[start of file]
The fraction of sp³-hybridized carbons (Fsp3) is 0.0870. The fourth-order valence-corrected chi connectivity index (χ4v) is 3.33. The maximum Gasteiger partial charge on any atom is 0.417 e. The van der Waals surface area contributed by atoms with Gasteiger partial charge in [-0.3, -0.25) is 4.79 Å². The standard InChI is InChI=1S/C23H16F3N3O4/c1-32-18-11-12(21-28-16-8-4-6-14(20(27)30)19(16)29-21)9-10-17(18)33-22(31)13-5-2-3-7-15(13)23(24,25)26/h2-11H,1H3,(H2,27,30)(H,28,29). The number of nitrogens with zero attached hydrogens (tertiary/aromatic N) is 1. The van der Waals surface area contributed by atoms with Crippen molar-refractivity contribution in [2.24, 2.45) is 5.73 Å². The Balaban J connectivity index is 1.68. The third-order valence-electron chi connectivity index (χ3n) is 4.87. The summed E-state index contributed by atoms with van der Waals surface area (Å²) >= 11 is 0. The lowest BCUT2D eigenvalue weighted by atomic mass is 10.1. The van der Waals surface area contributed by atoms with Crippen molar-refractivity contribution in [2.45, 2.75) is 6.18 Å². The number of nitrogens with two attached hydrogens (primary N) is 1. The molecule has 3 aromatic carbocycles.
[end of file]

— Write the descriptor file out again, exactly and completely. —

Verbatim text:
The fraction of sp³-hybridized carbons (Fsp3) is 0.0870. The fourth-order valence-corrected chi connectivity index (χ4v) is 3.33. The maximum Gasteiger partial charge on any atom is 0.417 e. The van der Waals surface area contributed by atoms with Gasteiger partial charge in [-0.3, -0.25) is 4.79 Å². The standard InChI is InChI=1S/C23H16F3N3O4/c1-32-18-11-12(21-28-16-8-4-6-14(20(27)30)19(16)29-21)9-10-17(18)33-22(31)13-5-2-3-7-15(13)23(24,25)26/h2-11H,1H3,(H2,27,30)(H,28,29). The number of nitrogens with zero attached hydrogens (tertiary/aromatic N) is 1. The van der Waals surface area contributed by atoms with Crippen molar-refractivity contribution in [2.24, 2.45) is 5.73 Å². The Balaban J connectivity index is 1.68. The third-order valence-electron chi connectivity index (χ3n) is 4.87. The summed E-state index contributed by atoms with van der Waals surface area (Å²) >= 11 is 0. The lowest BCUT2D eigenvalue weighted by atomic mass is 10.1. The van der Waals surface area contributed by atoms with Crippen molar-refractivity contribution in [2.45, 2.75) is 6.18 Å². The number of nitrogens with two attached hydrogens (primary N) is 1. The molecule has 3 aromatic carbocycles.